Also, the Toshiba players are region locked for SD movies and I don’t think there is a way to unlock it. I didn’t really have much use for that, but I did think it was cool that I’d be able to buy movies from the UK or AU and play them without issue (The IT Crowd from the UK, in HD, would be a blast to watch).
    Lastly, there are two of us here at work (in the IT dept. of course) that bought these players. We both love them, but we joke that one way Toshiba could “get back” at the blu-ray people is to say, “OK, we give up. But, instead of trashing the whole thing, we’re gonna open-source the code and let the users take it from here…”. With a little help from Toshiba, maybe there would be ways to watch BD movies on an HD player or maybe the ability to “make backup copies of BD movies” onto an HD DVD media. Silly, I know, but maybe pull out all of the stops to keep the format alive.

  • Tom Lyford

    I agree with you. Toshiba is going to have a hard time fighting back. Sony has one thing in this “war” that Toshiba doesn’t have. A built-in supply of movies to push onto their format.
    Sony owns basically four major studios (Columbia, TriStar, Screen Gems and Sony Pictures). Anything that appears in a theater or on TV from those four houses ends up blu-ray only. From what I’ve read in the past, Sony started to buy “content” after they lost the last round of format wars. Good move on thier part, I grudingly have to admit…..
    Also, the Toshiba players are region locked for SD movies and I don’t think there is a way to unlock it. I didn’t really have much use for that, but I did think it was cool that I’d be able to buy movies from the UK or AU and play them without issue (The IT Crowd from the UK, in HD, would be a blast to watch).
    Lastly, there are two of us here at work (in the IT dept. of course) that bought these players. We both love them, but we joke that one way Toshiba could “get back” at the blu-ray people is to say, “OK, we give up. But, instead of trashing the whole thing, we’re gonna open-source the code and let the users take it from here…”. With a little help from Toshiba, maybe there would be ways to watch BD movies on an HD player or maybe the ability to “make backup copies of BD movies” onto an HD DVD media. Silly, I know, but maybe pull out all of the stops to keep the format alive.

  • Very interesting idea. Open source the players? Hmm. That definitely would be pretty nice. That would not only keep some of the hardware sales still going, but the going rate of people creating indie media, would open the entire HD market to them.
    That would be interesting if Toshiba opened it up and gave it to the development community to play with. Toshiba still owns the rights and patents to it, and perhaps it would be a limited open license in a way (and not GPL persay since there’s too much proprietary things that they would have to give up), but I think it could work pretty well. Not too much different from Sun’s open hardware licensing.
    Maybe Toshiba should go woo ABC/NBC and a couple other of those. Or heck, the niche market of anime (not that I’ve seen any anime HD, but it’d be interesting to own all of Fullmetal Alchemist on 1-2 discs).
    Even on deathwatch, I think there’s many options to choose from to keep the format going. The one last hurrah. We’ll see if they do it though since I believe they’re supposedly an announcement this week or next from the looks of things.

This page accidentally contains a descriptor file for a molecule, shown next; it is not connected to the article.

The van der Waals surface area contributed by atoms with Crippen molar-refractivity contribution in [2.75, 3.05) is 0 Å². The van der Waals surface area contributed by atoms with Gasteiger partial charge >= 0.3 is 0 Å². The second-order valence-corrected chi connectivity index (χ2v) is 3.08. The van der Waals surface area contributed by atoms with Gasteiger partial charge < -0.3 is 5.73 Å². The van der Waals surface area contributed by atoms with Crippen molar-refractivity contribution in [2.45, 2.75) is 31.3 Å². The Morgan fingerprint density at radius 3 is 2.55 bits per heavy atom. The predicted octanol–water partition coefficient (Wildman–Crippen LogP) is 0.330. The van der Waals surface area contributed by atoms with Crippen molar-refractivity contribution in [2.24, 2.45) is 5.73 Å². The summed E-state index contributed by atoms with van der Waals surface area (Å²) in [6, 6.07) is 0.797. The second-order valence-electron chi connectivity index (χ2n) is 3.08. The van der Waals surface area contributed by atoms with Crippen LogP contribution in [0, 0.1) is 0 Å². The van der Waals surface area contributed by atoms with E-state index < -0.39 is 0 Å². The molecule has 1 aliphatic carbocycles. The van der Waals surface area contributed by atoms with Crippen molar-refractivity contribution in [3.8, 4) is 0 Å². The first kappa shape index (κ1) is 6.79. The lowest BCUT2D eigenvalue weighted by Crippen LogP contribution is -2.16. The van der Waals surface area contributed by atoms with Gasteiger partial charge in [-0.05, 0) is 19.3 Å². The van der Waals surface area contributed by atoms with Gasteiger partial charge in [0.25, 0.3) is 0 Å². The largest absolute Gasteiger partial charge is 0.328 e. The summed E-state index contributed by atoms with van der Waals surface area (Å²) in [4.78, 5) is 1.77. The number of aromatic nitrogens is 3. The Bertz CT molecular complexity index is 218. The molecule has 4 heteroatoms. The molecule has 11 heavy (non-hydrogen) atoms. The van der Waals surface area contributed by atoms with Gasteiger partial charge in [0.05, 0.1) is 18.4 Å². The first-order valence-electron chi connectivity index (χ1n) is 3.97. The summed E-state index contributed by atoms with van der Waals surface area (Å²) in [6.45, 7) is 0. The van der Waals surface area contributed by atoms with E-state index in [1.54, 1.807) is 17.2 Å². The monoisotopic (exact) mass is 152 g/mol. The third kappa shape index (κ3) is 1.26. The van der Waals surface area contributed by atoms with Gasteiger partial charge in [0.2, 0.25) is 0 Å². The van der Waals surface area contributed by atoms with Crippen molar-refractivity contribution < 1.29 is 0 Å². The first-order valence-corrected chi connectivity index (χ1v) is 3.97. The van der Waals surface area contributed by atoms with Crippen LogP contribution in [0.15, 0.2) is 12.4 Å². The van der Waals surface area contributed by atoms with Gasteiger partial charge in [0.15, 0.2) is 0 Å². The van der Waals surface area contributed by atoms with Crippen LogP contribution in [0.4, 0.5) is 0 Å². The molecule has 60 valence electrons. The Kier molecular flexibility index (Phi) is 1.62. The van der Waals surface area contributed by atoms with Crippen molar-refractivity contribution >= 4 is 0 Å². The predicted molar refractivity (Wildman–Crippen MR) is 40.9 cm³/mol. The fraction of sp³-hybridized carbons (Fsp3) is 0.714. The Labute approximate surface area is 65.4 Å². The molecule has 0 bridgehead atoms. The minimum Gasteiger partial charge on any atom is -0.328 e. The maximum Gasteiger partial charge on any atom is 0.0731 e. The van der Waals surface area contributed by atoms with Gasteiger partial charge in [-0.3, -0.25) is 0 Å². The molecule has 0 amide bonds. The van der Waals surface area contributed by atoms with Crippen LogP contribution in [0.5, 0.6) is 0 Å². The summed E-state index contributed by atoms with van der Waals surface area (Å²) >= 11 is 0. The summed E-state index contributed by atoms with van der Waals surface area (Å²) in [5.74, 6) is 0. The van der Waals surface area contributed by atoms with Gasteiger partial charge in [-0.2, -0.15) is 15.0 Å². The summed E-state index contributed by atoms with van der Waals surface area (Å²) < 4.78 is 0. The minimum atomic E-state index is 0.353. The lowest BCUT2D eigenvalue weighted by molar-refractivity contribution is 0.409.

• darkmoon

    Very interesting idea. Open source the players? Hmm. That definitely would be pretty nice. That would not only keep some of the hardware sales still going, but the going rate of people creating indie media, would open the entire HD market to them.
    That would be interesting if Toshiba opened it up and gave it to the development community to play with. Toshiba still owns the rights and patents to it, and perhaps it would be a limited open license in a way (and not GPL persay since there’s too much proprietary things that they would have to give up), but I think it could work pretty well. Not too much different from Sun’s open hardware licensing.
    Maybe Toshiba should go woo ABC/NBC and a couple other of those. Or heck, the niche market of anime (not that I’ve seen any anime HD, but it’d be interesting to own all of Fullmetal Alchemist on 1-2 discs).
    Even on deathwatch, I think there’s many options to choose from to keep the format going. The one last hurrah. We’ll see if they do it though since I believe they’re supposedly an announcement this week or next from the looks of things.

  • Tom Lyford

    It WOULD be fun to see how “techie” type of people would spin this. How would this technology turn out if driven by the people who use it and not the people who make money out of it….
    This has been a fun little conversation. Who knows where this will all go, but it will go somewhere.
    Have a good one.

  • Tom Lyford

    It WOULD be fun to see how “techie” type of people would spin this. How would this technology turn out if driven by the people who use it and not the people who make money out of it….
    This has been a fun little conversation. Who knows where this will all go, but it will go somewhere.
    Have a good one.

  • Jim Caserta

    I think the difference is more a hardware than software one. The optics for Blu-ray are different than hd-dvd – blu-ray focuses to a finer point, allowing for smaller data dots – the discs are physically different too. Supporting two different hardware manufacturing lines would be hard, and I would imagine there’d be difficulty incorporating CD/red DVD/HDDVD/ & blu-ray.

  • Jim Caserta

    I think the difference is more a hardware than software one. The optics for Blu-ray are different than hd-dvd – blu-ray focuses to a finer point, allowing for smaller data dots – the discs are physically different too. Supporting two different hardware manufacturing lines would be hard, and I would imagine there’d be difficulty incorporating CD/red DVD/HDDVD/ & blu-ray.

  • Having HD-DVD drop out leaving only Blu-ray does not a monopoly create.
    What it does is it allows there to be a standard. With a standard now all the companies in the business of supplying these items to consumers can focus on making and selling more of a known commodity.
    Consumers can also be sure in their choice and certainly that will entice more of them to buy sooner rather than later.
    Thirdly, the competition of the two above items will drive prices down.

  • Having HD-DVD drop out leaving only Blu-ray does not a monopoly create.
    What it does is it allows there to be a standard. With a standard now all the companies in the business of supplying these items to consumers can focus on making and selling more of a known commodity.
    Consumers can also be sure in their choice and certainly that will entice more of them to buy sooner rather than later.
    Thirdly, the competition of the two above items will drive prices down.